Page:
It sometimes takes a negative to yield a positive. Antoinette Lafayette learned that the hard way: with her prized vanilla cupcakes.
Lafayette, the owner of Pink Frosting Cupcakes in Texas had brought her native New Orleans flavors, such as pralines and cream and cafe au lait, to her cupcake bakery in Irving, Texas. Many of her beloved cupcake recipes had been in her family for generations.
So her feelings were hurt when she started getting a few poor Yelp reviews. When her husband suggested she revisit the vanilla cupcake recipe — she balked.
“I was like, ‘This is my vanilla cupcake, you’re going to like it,’” Lafayette says. Thankfully, she was persuaded. Lafayette swapped an ingredient in the recipe, which “changed the entire dynamic of business,” she says. “The vanilla cupcake has gone from our worst seller to number four.”
That instance served as proof positive of what good can come when open to change. Lafayette credits this ability for how she was able to reinvent herself. At the age of 40, when most people consider their career path set, she had been running her own hair salon for over 20 years in New Orleans, Louisiana. When Hurricane Katrina hit, she and her family evacuated the city and flew to Dallas, Texas, equipped with just two days of clothing.
“We were so used to evacuating, we thought we’d be back soon,” she says. After the storm, Lafayette and her husband realized they wouldn’t be returning to New Orleans anytime soon. Their home and all their belongings had been decimated. “I had two choices — one was to give up. The other was to reinvent myself and to keep going. I chose number two,” says Lafayette.
She started looking for more permanent housing outside of Dallas, where her kids, ages 12 and 16 at the time, could attend school. She also began working at local hair salons. It was a fellow stylist who’d suggested she open a cupcake business. “When we had parties or events at the salon, I was always bringing in dessert,” she says.
Lafayette has a rich tradition of New Orleans cooking in her blood. Her grandmother was the head cook for the Federal Reserve Bank in New Orleans. “I learned a lot from her as far as culinary skills, like always source the best ingredients possible, and always bake from scratch. It’s so easy in this world to cut corners. With food, I refuse to do that.”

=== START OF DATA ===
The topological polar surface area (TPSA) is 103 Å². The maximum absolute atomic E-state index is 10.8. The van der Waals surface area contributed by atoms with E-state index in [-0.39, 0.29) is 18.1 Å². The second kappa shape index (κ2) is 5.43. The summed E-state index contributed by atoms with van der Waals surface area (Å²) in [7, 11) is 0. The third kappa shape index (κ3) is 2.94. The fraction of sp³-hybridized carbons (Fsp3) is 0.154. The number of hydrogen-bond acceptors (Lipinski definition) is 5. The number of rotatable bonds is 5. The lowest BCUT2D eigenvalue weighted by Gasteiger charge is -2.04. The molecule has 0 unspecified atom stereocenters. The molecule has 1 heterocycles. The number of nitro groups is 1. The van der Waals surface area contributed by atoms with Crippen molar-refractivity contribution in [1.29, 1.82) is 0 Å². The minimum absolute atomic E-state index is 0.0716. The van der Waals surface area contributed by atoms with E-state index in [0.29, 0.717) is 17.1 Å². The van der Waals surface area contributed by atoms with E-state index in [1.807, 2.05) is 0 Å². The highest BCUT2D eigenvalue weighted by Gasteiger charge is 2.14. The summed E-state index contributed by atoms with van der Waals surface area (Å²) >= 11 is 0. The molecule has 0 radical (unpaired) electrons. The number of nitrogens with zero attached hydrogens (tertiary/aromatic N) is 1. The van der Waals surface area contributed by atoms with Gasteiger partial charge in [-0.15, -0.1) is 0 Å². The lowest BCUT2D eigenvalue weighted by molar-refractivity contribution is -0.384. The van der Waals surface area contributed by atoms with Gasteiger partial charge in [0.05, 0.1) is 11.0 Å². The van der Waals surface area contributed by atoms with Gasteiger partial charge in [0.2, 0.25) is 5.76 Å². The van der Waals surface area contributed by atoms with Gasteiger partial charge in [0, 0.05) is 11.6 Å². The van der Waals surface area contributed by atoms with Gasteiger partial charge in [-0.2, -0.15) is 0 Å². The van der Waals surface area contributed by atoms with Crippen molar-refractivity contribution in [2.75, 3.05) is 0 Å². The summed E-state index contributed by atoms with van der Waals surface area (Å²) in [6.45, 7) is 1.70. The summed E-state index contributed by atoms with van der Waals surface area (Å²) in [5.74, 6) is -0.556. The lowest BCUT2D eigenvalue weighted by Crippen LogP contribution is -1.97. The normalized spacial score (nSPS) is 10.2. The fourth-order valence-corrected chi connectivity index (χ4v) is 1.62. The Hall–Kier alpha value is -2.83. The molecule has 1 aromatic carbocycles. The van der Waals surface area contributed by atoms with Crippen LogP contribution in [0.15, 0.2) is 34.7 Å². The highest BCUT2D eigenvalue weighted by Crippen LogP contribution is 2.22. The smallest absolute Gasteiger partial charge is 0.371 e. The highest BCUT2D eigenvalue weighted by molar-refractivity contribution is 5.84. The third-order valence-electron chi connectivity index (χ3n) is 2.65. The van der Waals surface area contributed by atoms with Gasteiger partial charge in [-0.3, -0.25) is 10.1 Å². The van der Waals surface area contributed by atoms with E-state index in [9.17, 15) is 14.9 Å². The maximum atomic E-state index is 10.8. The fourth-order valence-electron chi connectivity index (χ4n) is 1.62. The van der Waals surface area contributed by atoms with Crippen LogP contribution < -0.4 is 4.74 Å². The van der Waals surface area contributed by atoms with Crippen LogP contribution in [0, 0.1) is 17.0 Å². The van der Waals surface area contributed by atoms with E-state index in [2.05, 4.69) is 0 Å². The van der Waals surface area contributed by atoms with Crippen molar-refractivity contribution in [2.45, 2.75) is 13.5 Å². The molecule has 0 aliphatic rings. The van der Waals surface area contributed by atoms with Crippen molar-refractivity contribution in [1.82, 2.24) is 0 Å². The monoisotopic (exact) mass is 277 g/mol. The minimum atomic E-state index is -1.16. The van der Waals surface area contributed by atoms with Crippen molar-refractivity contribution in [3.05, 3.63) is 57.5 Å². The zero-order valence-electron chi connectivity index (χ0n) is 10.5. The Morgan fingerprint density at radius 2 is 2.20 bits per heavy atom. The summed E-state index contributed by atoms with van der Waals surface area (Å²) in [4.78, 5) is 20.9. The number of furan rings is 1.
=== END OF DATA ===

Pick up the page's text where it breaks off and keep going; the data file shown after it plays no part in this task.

Disaster yielded her second act
In 2010, at the age of 45, she went back to school to get a bachelor’s degree in business management. “One of the best decisions I ever made,” she says. Her marketing professor told her about SCORE, a nonprofit that offers free business guidance, where she met her mentor, who helped her write a solid business plan. The doors to Pink Frosting Cupcakes were flung open in December 2012. “The local Chamber of Commerce threw us a ribbon-cutting ceremony,” she says.
While Lafayette says she had to reinvent herself, many of the cupcakes and confections she makes are tied to her past and her deep love for New Orleans. The bananas foster cupcake pays homage to the famous flambe dessert from the historic Brennan’s Restaurant in New Orleans, and her signature pralines and cream and southern sweet potato flavors are also hat tips to hometown flavors.
But she is adamant about not remaining stuck in the past. “We’re always thinking of ways to expand the brand,” says Lafayette, whose says her bakery has expanded well beyond cakes and offers celebration cakes, French macarons, chocolate covered pretzels and Oreos and Bread Pudding with Vanilla Rum Sauce. “I am always studying my industry. What is going on? Where is it going? What’s allowed me to keep going is that I’m willing to make changes.”
Lafayette encourages other entrepreneurs to remain open to change and get out of the comfort zone. “I don’t think I would have ever been in the position that I’m in now if I was in that state of contentment. My normal had to be taken away from me,” she says.